I’m the precise result of what happens in a family where you’re given all the love in the world and no approval. I was supposed to be the “illui of Pikesville,” the shiningly secular Rabbinical sage whose Krell-like intellect would set the world alight in a new Golden Age of Reason and Understanding. I know, I know, it all sounds like self-delusion. It probably is. But that massive level of self-esteem is only possible because a surprisingly large population of familiar people believed in me so much that I internalized it all into self-belief. And the self-loathing that accompanies said self-belief is only possible because I disappointed those people who believed in me so spectacularly. Somehow, that shining era of worldwide happiness never occurred. The world was not warmed by the rays of my golden gifts. Instead, it first labeled me a learning disabled student, and over the years transformed me into a ‘depressed’ kid, an adolescent with ‘deep character flaws’, a college near-dropout, a longtime unemployed twentysomething, a self-deluded musical entrepreneur, and now an ‘idiot son’ businessman. So whatever half-dozen of you deign to read this blogpost can bask in my fairly secure knowledge that I’m more intelligent than you. You can also bask in the still more secure knowledge that you’ve done far more with less than I’ve done with far more.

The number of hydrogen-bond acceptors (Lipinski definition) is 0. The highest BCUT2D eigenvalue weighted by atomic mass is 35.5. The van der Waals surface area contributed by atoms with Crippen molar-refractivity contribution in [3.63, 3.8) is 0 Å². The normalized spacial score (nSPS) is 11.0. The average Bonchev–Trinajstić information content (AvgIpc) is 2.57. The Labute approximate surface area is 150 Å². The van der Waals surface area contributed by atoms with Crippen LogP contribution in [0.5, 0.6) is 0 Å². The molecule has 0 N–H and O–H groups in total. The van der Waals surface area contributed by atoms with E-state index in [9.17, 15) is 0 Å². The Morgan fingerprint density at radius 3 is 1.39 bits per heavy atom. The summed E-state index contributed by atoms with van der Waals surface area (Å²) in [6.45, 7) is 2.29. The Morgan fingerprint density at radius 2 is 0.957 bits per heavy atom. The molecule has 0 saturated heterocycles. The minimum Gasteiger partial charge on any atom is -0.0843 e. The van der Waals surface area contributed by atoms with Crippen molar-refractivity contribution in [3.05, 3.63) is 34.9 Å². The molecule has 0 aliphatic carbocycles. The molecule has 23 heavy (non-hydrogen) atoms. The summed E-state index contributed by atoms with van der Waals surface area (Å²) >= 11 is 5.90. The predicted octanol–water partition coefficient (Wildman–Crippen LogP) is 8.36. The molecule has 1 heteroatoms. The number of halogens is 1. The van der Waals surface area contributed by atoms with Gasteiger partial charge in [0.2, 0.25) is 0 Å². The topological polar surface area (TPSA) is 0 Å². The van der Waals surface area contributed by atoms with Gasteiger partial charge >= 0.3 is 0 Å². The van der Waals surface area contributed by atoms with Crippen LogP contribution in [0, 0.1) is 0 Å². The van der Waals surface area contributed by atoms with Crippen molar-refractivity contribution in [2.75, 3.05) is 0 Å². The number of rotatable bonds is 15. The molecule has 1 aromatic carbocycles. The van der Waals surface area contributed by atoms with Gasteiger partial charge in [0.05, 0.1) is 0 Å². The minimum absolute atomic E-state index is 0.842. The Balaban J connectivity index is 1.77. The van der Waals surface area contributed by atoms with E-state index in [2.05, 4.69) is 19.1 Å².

I am, without a doubt, the most combative person I know. I know this because there always seem to be so many pretenders to that title. Considering how many of my hours are spent in various states of bickering, it frankly amazes me that I have friends who clearly take some kind of joy in watching me do it - joy perhaps still more perverse than mine, because they’re simply unequal to the task of matching me bicker-for-bicker. There are very few things in my life at which I feel I’ve been successful but bickering and all its various hues - argument, bile, calumny, denigration, disapproval, disparagement, defamation, deprecation, derogation, detraction, and all the other letters of the alphabet - are my greatest accomplishments. Gore Vidal once claimed that his veins were made of ice. Mine are made of vinegar and bile. No doubt, there is a kind, benevolent, gentle soul aching to free himself from this body poisoned with negativity, but he is unable to free himself because he is so convinced that the world will stomp upon his gentle good humor and freely bestowed approval. In the meantime, an eye for an eye will make the whole world blind, but at least it will be equal again.